Electronic navigation is among the most important technological advances in the maritime industry in recent years. An electronic navigation system has been in place between Montreal and the mouth of the Gulf of St. Lawrence since 2008.
This system allows pilots, who board ships starting at Les Escoumins, to access the Canadian Coast Guard’s MARINFO web portal. Pilots have right at their fingertips the most recent operational data, such as the state of the channel, the location of shoals in the navigation channel, notices to shipping, etc.
The laptop also connects with the international AIS (Automatic Identification System) land-ship communication system installed aboard the ship. This system keeps the pilot apprised of the vessel’s exact position at all times, as well as the location of other vessels the area.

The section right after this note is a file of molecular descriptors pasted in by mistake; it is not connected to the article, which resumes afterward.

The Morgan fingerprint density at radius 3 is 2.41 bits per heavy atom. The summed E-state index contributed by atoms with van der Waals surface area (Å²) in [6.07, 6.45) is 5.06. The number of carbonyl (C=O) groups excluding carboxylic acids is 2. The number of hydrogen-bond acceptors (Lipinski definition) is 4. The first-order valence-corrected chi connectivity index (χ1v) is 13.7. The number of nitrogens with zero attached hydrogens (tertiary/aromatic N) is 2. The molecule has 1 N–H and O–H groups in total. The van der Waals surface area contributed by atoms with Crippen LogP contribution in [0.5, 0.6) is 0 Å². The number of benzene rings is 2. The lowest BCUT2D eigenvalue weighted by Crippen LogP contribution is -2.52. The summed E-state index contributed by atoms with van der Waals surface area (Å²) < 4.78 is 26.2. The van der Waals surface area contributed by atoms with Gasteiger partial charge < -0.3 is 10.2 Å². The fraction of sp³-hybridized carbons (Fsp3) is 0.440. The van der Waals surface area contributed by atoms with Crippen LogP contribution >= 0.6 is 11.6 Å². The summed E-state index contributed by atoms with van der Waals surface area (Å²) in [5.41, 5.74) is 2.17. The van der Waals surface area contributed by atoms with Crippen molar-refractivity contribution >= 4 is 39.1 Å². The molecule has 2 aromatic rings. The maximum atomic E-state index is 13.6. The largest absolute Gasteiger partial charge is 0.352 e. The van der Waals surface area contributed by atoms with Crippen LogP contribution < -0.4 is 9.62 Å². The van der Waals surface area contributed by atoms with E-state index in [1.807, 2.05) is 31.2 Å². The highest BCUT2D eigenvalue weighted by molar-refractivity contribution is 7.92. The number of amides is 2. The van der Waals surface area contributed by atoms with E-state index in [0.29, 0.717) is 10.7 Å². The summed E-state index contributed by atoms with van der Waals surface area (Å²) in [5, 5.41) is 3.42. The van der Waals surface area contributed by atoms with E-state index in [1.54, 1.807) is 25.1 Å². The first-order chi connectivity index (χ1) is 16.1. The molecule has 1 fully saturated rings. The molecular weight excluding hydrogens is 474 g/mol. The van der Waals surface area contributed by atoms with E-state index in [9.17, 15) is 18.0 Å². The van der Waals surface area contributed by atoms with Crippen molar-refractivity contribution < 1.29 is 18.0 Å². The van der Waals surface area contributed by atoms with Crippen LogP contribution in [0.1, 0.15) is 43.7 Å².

AIS also provides real-time information on water levels and tides.
Electronic navigation offers many other safety advantages. Pilots can manoeuvre vessels more easily through sections of the St. Lawrence that are difficult to navigate, and they can better negotiate crossings with other ships where the channel is narrow, in poor weather and when visibility is virtually nil.
One inch can make all the difference
A calculation from the U.S. National Ocean Service clearly shows the importance of water levels. With one more inch of draft, a ship can transport an additional 36 John Deere tractors, 9,600 laptop computers, 358,000 pounds of wheat, or 1,540 55-inch televisions.